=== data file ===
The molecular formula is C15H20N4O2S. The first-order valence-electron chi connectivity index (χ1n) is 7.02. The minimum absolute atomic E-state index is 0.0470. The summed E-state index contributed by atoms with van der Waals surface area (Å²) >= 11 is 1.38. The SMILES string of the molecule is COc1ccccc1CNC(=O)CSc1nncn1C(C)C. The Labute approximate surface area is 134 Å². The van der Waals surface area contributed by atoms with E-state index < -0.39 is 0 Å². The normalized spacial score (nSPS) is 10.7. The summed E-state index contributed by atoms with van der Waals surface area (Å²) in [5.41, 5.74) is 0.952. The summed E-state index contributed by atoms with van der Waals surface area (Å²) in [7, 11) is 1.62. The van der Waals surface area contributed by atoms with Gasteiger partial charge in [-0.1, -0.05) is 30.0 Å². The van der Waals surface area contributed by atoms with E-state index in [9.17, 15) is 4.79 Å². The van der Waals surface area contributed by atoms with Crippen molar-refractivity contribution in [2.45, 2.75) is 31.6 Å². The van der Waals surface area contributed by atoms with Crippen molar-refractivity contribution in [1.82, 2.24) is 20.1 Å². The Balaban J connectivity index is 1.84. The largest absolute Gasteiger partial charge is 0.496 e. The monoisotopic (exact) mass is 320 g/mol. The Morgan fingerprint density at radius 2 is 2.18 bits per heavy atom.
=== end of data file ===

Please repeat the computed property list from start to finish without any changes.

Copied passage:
The molecular formula is C15H20N4O2S. The first-order valence-electron chi connectivity index (χ1n) is 7.02. The minimum absolute atomic E-state index is 0.0470. The summed E-state index contributed by atoms with van der Waals surface area (Å²) >= 11 is 1.38. The SMILES string of the molecule is COc1ccccc1CNC(=O)CSc1nncn1C(C)C. The Labute approximate surface area is 134 Å². The van der Waals surface area contributed by atoms with E-state index < -0.39 is 0 Å². The normalized spacial score (nSPS) is 10.7. The summed E-state index contributed by atoms with van der Waals surface area (Å²) in [5.41, 5.74) is 0.952. The summed E-state index contributed by atoms with van der Waals surface area (Å²) in [7, 11) is 1.62. The van der Waals surface area contributed by atoms with Gasteiger partial charge in [-0.1, -0.05) is 30.0 Å². The van der Waals surface area contributed by atoms with E-state index in [9.17, 15) is 4.79 Å². The van der Waals surface area contributed by atoms with Crippen molar-refractivity contribution in [2.45, 2.75) is 31.6 Å². The van der Waals surface area contributed by atoms with Crippen molar-refractivity contribution in [1.82, 2.24) is 20.1 Å². The Balaban J connectivity index is 1.84. The largest absolute Gasteiger partial charge is 0.496 e. The monoisotopic (exact) mass is 320 g/mol. The Morgan fingerprint density at radius 2 is 2.18 bits per heavy atom.